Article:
• This school did not meet all student subgroup API targets for 2013

This school's
API score

740

What is the API?
The Academic Performance Index (API) is a single number assigned to each school by the California Department of Education to measure overall school performance and improvement over time on statewide testing. The API ranges from 200 and 1000, with 800 as the state goal for all schools.
Change from
2012 to 2013

-5

Change from 2012 to 2013
Comparing the API Growth to the Base shows whether or not this school's test score performance improved between Spring 2012 and Spring 2013. The API ranges between 200 and 1000, with 800 as the statewide goal for all schools. Schools scoring below an 800 are given at least a 5 point target for the next year.
API Statewide Rank
(2012)

3 / 10

API Statewide Rank (2012)
The API Statewide Rank ranges from 1 to 10. A rank of 10, for example, means that the school’s API fell into the top 10% of all schools in the state with a comparable grade range. The 2012 rank is based on results from tests students took in Spring 2012.
API Similar Schools Rank (2012)

6 / 10

API Similar Schools Rank (2012)
The API Similar Schools Rank ranges from 1 to 10. It shows how the school compares to other schools with similar student demographic profiles. The California Department of Education uses parent education level, poverty level, student ethnicity and other data to identify similar schools.
English Language Arts

The state average for English Language Arts was 60% in 2013.

274 students were tested at this school in 2013.

2013

 
 
55%

2012

 
 
46%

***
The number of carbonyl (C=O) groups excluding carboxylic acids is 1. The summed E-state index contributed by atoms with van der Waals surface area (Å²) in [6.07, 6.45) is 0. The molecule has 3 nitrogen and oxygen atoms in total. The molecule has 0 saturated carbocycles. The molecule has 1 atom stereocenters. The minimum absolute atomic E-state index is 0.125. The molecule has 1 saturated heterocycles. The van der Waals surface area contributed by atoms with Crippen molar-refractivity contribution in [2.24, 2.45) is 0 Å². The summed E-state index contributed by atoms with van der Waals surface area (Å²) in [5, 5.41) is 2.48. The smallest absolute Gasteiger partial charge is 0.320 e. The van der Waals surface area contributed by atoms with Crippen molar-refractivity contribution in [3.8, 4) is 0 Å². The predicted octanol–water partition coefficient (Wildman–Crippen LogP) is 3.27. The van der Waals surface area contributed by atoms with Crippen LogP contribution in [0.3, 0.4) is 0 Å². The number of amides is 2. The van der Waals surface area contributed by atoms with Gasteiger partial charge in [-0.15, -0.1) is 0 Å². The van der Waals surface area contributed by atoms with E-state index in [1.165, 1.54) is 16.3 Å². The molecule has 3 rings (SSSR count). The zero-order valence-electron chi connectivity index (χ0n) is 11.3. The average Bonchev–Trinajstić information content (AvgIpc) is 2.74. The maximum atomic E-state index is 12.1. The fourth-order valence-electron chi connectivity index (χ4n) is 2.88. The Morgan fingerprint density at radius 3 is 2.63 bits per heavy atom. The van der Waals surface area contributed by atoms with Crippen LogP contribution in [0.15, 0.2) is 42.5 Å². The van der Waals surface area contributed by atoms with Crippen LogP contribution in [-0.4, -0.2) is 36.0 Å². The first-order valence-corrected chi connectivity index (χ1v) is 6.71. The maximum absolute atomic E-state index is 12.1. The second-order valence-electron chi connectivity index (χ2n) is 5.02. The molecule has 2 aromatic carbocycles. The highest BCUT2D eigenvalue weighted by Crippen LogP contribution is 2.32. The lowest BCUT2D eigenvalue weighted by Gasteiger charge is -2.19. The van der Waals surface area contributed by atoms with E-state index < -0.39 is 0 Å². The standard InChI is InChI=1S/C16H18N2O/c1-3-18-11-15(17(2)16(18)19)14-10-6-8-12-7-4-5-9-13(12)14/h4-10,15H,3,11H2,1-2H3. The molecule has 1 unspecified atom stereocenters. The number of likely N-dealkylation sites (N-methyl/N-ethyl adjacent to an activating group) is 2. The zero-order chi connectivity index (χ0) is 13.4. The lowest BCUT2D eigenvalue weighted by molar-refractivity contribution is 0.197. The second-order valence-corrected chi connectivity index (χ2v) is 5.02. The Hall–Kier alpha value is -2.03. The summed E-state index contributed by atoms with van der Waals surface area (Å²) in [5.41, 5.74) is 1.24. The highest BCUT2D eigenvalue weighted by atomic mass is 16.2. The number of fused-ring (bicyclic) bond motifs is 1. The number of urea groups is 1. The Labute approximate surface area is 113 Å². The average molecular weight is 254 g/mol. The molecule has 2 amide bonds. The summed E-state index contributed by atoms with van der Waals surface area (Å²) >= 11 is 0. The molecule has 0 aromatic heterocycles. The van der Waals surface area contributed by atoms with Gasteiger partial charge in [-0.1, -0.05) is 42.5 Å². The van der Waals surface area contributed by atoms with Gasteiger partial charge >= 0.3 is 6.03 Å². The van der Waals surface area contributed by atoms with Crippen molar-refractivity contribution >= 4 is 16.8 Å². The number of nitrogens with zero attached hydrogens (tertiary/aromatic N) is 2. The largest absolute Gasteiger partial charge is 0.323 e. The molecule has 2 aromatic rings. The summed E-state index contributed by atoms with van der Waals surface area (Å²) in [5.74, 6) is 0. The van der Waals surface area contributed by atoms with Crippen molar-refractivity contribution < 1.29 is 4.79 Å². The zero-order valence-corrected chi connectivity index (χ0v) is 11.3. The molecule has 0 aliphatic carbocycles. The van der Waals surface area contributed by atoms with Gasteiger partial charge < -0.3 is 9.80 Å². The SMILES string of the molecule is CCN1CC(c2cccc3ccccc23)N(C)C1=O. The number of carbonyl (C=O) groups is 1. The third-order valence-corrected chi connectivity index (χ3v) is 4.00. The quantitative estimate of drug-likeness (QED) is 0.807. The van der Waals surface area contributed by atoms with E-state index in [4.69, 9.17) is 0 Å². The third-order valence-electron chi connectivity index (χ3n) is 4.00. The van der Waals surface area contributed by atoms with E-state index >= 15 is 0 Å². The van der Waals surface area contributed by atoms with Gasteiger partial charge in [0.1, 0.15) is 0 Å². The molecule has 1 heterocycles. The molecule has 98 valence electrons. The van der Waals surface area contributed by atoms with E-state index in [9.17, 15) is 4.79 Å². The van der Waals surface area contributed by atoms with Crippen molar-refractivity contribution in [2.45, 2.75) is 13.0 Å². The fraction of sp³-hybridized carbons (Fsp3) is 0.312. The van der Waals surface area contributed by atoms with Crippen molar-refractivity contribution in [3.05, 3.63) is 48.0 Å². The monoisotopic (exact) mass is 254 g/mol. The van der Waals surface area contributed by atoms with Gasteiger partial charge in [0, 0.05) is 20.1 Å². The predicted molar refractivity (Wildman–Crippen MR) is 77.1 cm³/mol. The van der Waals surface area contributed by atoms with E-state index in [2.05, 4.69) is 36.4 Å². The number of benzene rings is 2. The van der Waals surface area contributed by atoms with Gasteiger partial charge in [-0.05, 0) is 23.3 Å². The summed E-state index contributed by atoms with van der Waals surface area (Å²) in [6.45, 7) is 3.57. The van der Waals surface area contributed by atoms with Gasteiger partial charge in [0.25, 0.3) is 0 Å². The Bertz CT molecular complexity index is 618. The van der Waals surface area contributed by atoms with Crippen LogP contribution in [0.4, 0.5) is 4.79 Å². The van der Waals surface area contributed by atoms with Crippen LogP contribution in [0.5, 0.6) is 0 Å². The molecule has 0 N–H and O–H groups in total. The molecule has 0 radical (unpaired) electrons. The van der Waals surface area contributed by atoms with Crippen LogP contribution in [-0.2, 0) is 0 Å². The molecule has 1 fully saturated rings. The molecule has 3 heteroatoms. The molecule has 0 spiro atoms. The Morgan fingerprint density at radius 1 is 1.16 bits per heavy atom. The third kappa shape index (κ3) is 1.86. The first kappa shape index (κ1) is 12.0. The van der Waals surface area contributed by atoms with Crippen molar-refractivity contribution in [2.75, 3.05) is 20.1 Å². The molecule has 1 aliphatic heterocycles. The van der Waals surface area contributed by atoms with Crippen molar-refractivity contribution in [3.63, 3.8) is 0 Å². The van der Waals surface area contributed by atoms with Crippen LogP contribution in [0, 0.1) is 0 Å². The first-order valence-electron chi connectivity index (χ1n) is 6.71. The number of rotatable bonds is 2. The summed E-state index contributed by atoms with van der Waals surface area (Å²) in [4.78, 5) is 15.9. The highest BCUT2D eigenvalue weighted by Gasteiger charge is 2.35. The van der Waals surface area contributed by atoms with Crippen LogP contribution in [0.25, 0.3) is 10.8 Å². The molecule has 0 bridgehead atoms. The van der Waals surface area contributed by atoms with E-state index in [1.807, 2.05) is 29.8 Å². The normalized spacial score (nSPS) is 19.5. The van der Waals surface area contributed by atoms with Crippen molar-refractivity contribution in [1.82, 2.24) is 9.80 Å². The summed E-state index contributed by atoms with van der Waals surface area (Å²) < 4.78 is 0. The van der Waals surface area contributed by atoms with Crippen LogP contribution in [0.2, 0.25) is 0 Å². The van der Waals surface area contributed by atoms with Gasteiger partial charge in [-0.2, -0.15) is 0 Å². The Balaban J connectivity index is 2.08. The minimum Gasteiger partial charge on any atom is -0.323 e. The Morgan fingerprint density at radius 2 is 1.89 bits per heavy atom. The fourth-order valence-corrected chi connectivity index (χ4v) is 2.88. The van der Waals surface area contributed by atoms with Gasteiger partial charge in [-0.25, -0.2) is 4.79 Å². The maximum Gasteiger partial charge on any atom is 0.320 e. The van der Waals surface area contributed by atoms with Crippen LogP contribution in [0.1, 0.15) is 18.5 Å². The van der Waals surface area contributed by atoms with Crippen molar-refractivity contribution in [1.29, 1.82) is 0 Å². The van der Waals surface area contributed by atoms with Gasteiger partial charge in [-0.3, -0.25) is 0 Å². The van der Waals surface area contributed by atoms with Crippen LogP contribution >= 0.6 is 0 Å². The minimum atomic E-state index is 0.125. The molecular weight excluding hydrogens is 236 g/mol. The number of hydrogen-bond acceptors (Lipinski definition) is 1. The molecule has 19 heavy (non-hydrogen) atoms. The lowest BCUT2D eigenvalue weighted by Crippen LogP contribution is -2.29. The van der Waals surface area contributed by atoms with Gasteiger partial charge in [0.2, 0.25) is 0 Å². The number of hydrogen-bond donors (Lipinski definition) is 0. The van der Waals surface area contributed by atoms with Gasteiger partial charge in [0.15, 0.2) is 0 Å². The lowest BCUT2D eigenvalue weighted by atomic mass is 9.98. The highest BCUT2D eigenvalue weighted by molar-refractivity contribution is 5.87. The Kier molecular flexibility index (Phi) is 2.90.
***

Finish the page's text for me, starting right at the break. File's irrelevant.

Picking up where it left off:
2011

 
 
47%

2010

 
 
50%
Math

The state average for Math was 55% in 2013.

274 students were tested at this school in 2013.

2013

 
 
43%

2012

 
 
41%

2011

 
 
44%

2010

 
 
56%
Scale: % proficient or advanced

About the tests


In 2012-2013 California used the California Standards Tests (CSTs) to test students in English language arts in grades 2 through 11; math in grades 2 through 7; science in grades 5, 8 and 10; and history-social science in grades 8 and 11. Middle and high school students also took subject-specific CSTs in math and science, depending on the course in which they were enrolled. The CSTs are standards-based tests, which means they measure how well students are mastering specific skills defined for each grade by the state of California. The goal is for all students to score at or above proficient on the tests.

Source: California Department of Education

Algebra I

The state average for Algebra I was 86% in 2013.

17 students were tested at this school in 2013.

2013

 
 
6%

2012

 
 
n/a

2011

 
 
n/a

2010

 
 
n/a
English Language Arts

The state average for English Language Arts was 60% in 2013.

281 students were tested at this school in 2013.

2013

 
 
47%

2012

 
 
51%

2011

 
 
51%

2010

 
 
44%
Math

The state average for Math was 52% in 2013.

262 students were tested at this school in 2013.

2013

 
 
27%

2012

 
 
43%

2011

 
 
41%

2010

 
 
43%
Scale: % proficient or advanced

About the tests


In 2012-2013 California used the California Standards Tests (CSTs) to test students in English language arts in grades 2 through 11; math in grades 2 through 7; science in grades 5, 8 and 10; and history-social science in grades 8 and 11. Middle and high school students also took subject-specific CSTs in math and science, depending on the course in which they were enrolled. The CSTs are standards-based tests, which means they measure how well students are mastering specific skills defined for each grade by the state of California. The goal is for all students to score at or above proficient on the tests.

Source: California Department of Education

Algebra I

The state average for Algebra I was 50% in 2013.

279 students were tested at this school in 2013.

2013

 
 
31%

2012

 
 
31%

2011

 
 
30%

2010

 
 
46%
English Language Arts

The state average for English Language Arts was 57% in 2013.

303 students were tested at this school in 2013.

2013

 
 
42%

2012

 
 
46%

2011

 
 
36%

2010

 
 
42%
General Mathematics (Grades 6 & 7 Standards)

The state average for General Mathematics (Grades 6 & 7 Standards) was 31% in 2013.

35 students were tested at this school in 2013.

2013

 
 
0%

2012

 
 
6%

2011

 
 
4%

2010

 
 
15%
Geometry

The state average for Geometry was 85% in 2013.

2013

 
 
n/a

2012

 
 
n/a

2011

 
 
n/a

2010

 
 
n/a
History - Social Science Grade 8 Cumulative